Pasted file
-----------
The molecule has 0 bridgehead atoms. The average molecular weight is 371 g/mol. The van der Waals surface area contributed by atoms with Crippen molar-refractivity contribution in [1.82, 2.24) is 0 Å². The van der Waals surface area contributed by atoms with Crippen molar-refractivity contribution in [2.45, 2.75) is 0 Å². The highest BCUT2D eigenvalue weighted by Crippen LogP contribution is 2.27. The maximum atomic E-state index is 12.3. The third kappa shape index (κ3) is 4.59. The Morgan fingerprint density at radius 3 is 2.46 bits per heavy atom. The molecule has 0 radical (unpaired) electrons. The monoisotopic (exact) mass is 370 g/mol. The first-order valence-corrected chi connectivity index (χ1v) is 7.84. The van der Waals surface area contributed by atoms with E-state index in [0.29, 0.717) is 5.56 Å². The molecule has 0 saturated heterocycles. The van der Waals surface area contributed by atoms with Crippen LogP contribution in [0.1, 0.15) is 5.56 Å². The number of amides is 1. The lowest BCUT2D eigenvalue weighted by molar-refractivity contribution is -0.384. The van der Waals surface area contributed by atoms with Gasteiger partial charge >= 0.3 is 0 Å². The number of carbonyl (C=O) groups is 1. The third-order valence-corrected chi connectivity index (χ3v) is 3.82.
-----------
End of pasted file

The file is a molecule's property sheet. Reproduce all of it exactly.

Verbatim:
The molecule has 0 bridgehead atoms. The average molecular weight is 371 g/mol. The van der Waals surface area contributed by atoms with Crippen molar-refractivity contribution in [1.82, 2.24) is 0 Å². The van der Waals surface area contributed by atoms with Crippen molar-refractivity contribution in [2.45, 2.75) is 0 Å². The highest BCUT2D eigenvalue weighted by Crippen LogP contribution is 2.27. The maximum atomic E-state index is 12.3. The third kappa shape index (κ3) is 4.59. The Morgan fingerprint density at radius 3 is 2.46 bits per heavy atom. The molecule has 0 radical (unpaired) electrons. The monoisotopic (exact) mass is 370 g/mol. The first-order valence-corrected chi connectivity index (χ1v) is 7.84. The van der Waals surface area contributed by atoms with E-state index in [0.29, 0.717) is 5.56 Å². The molecule has 0 saturated heterocycles. The van der Waals surface area contributed by atoms with Crippen LogP contribution in [0.1, 0.15) is 5.56 Å². The number of amides is 1. The lowest BCUT2D eigenvalue weighted by molar-refractivity contribution is -0.384. The van der Waals surface area contributed by atoms with Gasteiger partial charge >= 0.3 is 0 Å². The number of carbonyl (C=O) groups is 1. The third-order valence-corrected chi connectivity index (χ3v) is 3.82.